This win was a little harder, but the deck continued to do exactly what it was designed to. My opponent claimed to have a few copies of Kor Firewalker in the sideboard alongside a few Burrenton Forge-Tenders to fetch up with Ranger of Eos. Kor Firewalker is, admittedly, a huge problem for this deck. If you expect a lot of White Weenie decks in your Extended scene then I'd recommend splashing white or black for a removal spell that can hit the obnoxious protection from red beast.

I won the roll and kept Mountain, Mountain, Quest for Pure Flame, Mogg Fanatic, Burst Lightning, Hellspark Elemental, Hellspark Elemental. I played my land, cast Mogg Fanatic, and passed the turn. My opponent played a Creeping Tar Pit and passed the turn. I drew another Mogg Fanatic, cast Quest for Pure Flame and attacked for 1. I put a counter on the Quest, cast my other Mogg Fanatic, and passed the turn. My opponent played a second land, thought for a bit, and passed the turn. I drew a mountain, played it, attempted to cast a Hellspark Elemental, which met a Mana Leak, attacked for 2. I put a pair of counters on the Quest, and passed the turn. My opponent played a third land and passed the turn again.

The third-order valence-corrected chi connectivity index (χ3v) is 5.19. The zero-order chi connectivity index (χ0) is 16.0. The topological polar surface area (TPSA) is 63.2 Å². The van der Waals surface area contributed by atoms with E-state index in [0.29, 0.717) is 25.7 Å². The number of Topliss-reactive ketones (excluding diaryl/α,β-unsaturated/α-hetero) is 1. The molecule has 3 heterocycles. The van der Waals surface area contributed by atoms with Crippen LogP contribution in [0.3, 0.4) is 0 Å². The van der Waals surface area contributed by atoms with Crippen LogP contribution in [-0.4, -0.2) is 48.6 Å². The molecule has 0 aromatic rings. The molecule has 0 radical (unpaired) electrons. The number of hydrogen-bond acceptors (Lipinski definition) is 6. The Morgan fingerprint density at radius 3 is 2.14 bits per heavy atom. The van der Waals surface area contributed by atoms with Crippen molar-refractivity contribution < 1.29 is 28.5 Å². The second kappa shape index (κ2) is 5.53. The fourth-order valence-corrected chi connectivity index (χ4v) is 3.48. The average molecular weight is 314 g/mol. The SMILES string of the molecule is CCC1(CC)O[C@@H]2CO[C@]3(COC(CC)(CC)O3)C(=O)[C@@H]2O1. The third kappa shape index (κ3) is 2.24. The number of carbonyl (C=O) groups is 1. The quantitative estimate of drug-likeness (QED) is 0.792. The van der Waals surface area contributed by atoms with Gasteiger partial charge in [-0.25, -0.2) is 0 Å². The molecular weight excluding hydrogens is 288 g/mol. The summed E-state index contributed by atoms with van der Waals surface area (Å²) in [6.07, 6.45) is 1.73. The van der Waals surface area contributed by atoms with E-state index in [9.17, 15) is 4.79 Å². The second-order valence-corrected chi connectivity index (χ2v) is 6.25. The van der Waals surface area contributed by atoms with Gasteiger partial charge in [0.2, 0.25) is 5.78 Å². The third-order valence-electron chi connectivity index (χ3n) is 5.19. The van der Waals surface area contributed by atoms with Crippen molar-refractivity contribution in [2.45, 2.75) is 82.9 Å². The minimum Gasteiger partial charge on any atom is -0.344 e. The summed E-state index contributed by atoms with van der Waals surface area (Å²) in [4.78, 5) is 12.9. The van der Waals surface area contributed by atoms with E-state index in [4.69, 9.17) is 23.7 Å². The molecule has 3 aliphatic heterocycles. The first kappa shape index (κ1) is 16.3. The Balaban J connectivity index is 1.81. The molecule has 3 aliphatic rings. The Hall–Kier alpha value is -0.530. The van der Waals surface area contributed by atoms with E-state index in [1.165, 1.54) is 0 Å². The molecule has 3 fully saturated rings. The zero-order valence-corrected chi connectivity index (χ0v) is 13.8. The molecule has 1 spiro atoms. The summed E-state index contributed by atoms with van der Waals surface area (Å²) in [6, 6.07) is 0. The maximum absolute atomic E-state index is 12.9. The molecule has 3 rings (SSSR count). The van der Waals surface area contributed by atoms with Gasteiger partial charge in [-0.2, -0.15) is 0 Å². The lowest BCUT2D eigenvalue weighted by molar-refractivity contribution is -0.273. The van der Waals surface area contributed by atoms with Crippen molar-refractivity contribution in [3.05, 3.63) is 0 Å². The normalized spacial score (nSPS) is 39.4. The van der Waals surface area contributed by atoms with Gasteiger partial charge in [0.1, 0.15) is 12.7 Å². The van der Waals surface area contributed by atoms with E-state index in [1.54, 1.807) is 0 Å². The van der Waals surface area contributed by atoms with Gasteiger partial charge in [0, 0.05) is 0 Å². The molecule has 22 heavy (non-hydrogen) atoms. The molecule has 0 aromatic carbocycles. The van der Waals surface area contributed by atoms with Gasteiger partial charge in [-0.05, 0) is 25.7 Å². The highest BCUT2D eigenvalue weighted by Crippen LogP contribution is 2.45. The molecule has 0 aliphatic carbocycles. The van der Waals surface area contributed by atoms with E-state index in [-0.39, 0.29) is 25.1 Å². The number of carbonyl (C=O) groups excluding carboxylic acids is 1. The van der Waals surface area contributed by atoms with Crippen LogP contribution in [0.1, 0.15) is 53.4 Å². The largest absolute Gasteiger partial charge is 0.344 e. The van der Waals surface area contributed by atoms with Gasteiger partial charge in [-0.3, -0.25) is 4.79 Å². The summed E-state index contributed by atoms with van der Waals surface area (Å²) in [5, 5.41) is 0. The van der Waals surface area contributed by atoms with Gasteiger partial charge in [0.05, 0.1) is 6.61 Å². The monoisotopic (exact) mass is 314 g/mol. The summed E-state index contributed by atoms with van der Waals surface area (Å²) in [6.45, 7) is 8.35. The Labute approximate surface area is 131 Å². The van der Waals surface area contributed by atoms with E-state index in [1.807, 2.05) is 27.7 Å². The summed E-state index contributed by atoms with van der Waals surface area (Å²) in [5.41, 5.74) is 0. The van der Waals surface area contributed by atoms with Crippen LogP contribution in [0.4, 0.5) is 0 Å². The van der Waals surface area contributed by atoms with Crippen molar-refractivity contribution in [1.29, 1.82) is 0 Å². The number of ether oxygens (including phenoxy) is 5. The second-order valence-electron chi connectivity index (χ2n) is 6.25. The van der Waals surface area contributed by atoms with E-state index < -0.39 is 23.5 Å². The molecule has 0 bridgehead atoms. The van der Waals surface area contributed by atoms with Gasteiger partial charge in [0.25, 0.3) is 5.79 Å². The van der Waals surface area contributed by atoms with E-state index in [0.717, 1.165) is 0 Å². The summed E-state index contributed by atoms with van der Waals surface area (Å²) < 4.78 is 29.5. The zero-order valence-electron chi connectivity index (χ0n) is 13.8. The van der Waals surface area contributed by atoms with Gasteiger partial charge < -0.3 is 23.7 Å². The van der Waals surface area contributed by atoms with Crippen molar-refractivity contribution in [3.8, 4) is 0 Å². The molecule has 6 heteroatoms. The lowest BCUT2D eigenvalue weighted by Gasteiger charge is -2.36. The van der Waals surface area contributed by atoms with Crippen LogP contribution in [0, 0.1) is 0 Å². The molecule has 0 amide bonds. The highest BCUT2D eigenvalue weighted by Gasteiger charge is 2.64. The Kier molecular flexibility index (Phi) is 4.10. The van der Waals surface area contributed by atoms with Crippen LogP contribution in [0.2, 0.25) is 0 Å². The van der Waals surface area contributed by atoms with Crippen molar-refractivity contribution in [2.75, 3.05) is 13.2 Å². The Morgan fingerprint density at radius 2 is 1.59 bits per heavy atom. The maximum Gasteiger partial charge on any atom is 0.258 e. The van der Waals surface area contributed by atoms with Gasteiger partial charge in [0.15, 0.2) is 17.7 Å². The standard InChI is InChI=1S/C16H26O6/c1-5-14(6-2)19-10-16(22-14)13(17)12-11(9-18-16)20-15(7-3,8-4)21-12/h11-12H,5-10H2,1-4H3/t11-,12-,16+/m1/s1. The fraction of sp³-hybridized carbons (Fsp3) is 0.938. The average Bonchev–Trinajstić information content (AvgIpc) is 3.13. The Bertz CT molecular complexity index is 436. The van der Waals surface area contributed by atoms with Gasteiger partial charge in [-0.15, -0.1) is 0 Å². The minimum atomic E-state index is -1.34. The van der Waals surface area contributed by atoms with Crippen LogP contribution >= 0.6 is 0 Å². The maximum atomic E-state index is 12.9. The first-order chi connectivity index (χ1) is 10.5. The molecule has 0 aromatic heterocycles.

I drew a Lightning Bolt, unearthed Hellspark Elemental and attacked. My opponent cast a Doom Blade on the Hellspark, I made the Quest active and passed the turn. My opponent played a fourth land and passed the turn. I drew a Burst Lightning, entered my combat phase, my opponent cast Cryptic Command tapping all my creatures and bouncing my Quest for Pure Flame, I sacrificed the quest. I sacrificed both Mogg Fanatics, dealing 4 damage, and then proceeded to unload both Burst Lightnings and the Lightning Bolt for a lethal amount of burn.

Faeries is an incredibly easy match-up for a deck like this. Long gone are the days when Riptide Laboratory with Spellstutter Sprite made Extended Faerie builds beat red decks. If there's one thing going for a deck like this it's how well it does against what is likely to be the most-played deck in the new Extended.